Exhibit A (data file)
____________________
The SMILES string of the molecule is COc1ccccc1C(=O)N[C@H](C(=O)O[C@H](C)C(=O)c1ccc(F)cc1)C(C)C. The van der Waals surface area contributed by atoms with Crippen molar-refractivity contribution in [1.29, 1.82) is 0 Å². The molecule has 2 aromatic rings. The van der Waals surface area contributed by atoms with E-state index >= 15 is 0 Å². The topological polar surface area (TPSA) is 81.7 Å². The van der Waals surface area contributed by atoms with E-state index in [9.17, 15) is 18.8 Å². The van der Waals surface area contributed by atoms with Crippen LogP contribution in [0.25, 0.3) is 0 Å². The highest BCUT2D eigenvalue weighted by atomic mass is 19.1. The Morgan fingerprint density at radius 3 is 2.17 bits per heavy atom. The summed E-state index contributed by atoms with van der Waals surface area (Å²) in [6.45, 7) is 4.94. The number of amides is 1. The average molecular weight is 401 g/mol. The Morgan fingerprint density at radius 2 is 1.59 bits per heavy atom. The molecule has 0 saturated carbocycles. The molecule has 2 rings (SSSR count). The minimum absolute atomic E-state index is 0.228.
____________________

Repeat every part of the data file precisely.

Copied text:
The SMILES string of the molecule is COc1ccccc1C(=O)N[C@H](C(=O)O[C@H](C)C(=O)c1ccc(F)cc1)C(C)C. The van der Waals surface area contributed by atoms with Crippen molar-refractivity contribution in [1.29, 1.82) is 0 Å². The molecule has 2 aromatic rings. The van der Waals surface area contributed by atoms with E-state index >= 15 is 0 Å². The topological polar surface area (TPSA) is 81.7 Å². The van der Waals surface area contributed by atoms with E-state index in [9.17, 15) is 18.8 Å². The van der Waals surface area contributed by atoms with Crippen LogP contribution in [0.25, 0.3) is 0 Å². The highest BCUT2D eigenvalue weighted by atomic mass is 19.1. The Morgan fingerprint density at radius 3 is 2.17 bits per heavy atom. The summed E-state index contributed by atoms with van der Waals surface area (Å²) in [6.45, 7) is 4.94. The number of amides is 1. The average molecular weight is 401 g/mol. The Morgan fingerprint density at radius 2 is 1.59 bits per heavy atom. The molecule has 0 saturated carbocycles. The molecule has 2 rings (SSSR count). The minimum absolute atomic E-state index is 0.228.